When you think of media and journalism classes, do you think of student blogging? If not, you should. The education process in journalism and media courses can be greatly enhanced through the introduction of student blogging and personal introspection following each project or activity. Here are the 5 top reasons why student blogging should be a significant part of media and journalism classes.
First, what goes on the blog?
Each post-project blog should be relatively short, consisting of just 3-5 sentences and include supporting images, videos, and links. The student blog should be a self-critique of their performance and address:
- Lessons learned
- Challenges overcome
- What did they like most and least about the project?
- What would they do differently?
- Links: supporting documentation, research, etc.
- Images: pictures that document steps taken or help support the copy.
- Videos: If the project was a video, embed the video into the blog page.
Top 5 Reasons for Student Blogging
- Blogging teaches 21st Century Skills. A blog is a powerful learning tool because it is multimodal in nature. It ties together in very short order writing skills, technology skills, creativity, and critical thinking and analysis. As discussed in our How to Grade Student Video Projects webinar, these facets by definition are 21st Century Skills which are so coveted by today’s employers. By requiring students to write a blog post after each project, they are building and enhancing their 21st Century Skills.
- Self-reflection is powerful. People are often their own harshest critics. When asked what did you learn, or how could you have done better, students will often be very open and honest with their answers. Think about times that you have been criticized for your work, doesn’t it feel better when you recognize the faults first and when your critical observations are supported by others? It does! By personally journaling their own appraisals they are anchored stronger in the student’s mind, making it less likely that the student will commit the same mistakes again. Likewise writing down their personal triumphs and satisfaction increases their sense of self-worth which fuels a student’s desire to perform even better in the future.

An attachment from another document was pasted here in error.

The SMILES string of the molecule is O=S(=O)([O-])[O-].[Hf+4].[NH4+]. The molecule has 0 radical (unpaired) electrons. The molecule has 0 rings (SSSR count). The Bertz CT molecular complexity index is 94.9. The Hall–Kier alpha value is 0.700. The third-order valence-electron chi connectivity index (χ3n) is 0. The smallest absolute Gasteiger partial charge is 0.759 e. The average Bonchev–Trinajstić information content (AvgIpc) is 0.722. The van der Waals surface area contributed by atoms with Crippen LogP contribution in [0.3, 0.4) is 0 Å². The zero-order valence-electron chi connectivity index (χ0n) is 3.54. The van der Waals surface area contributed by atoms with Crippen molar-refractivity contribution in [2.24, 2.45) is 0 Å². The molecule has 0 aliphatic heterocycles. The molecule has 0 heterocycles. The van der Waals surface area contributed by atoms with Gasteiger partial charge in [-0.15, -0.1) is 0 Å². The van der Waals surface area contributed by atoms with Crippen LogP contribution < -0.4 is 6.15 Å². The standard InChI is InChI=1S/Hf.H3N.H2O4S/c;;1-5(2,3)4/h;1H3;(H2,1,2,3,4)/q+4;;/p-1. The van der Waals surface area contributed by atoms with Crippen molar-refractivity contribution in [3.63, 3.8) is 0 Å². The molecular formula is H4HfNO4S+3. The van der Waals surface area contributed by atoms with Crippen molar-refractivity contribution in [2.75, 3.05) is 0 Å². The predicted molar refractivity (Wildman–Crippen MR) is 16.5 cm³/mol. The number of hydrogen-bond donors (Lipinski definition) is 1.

- Blogging may help those students with verbal challenges. Students do not all possess the same ability to communicate. Some have good overall communications skills while others struggle with verbal or written skills. For those students who struggle with verbal communication, they may find an ideal outlet in blogging. You may be pleasantly surprised by what your students write vs tell you verbally. And there is nothing to prevent you from asking students to create a video or voice-only recording of their critique. This is just another opportunity for your students to engage with technology and enhance their delivery and presentation skills.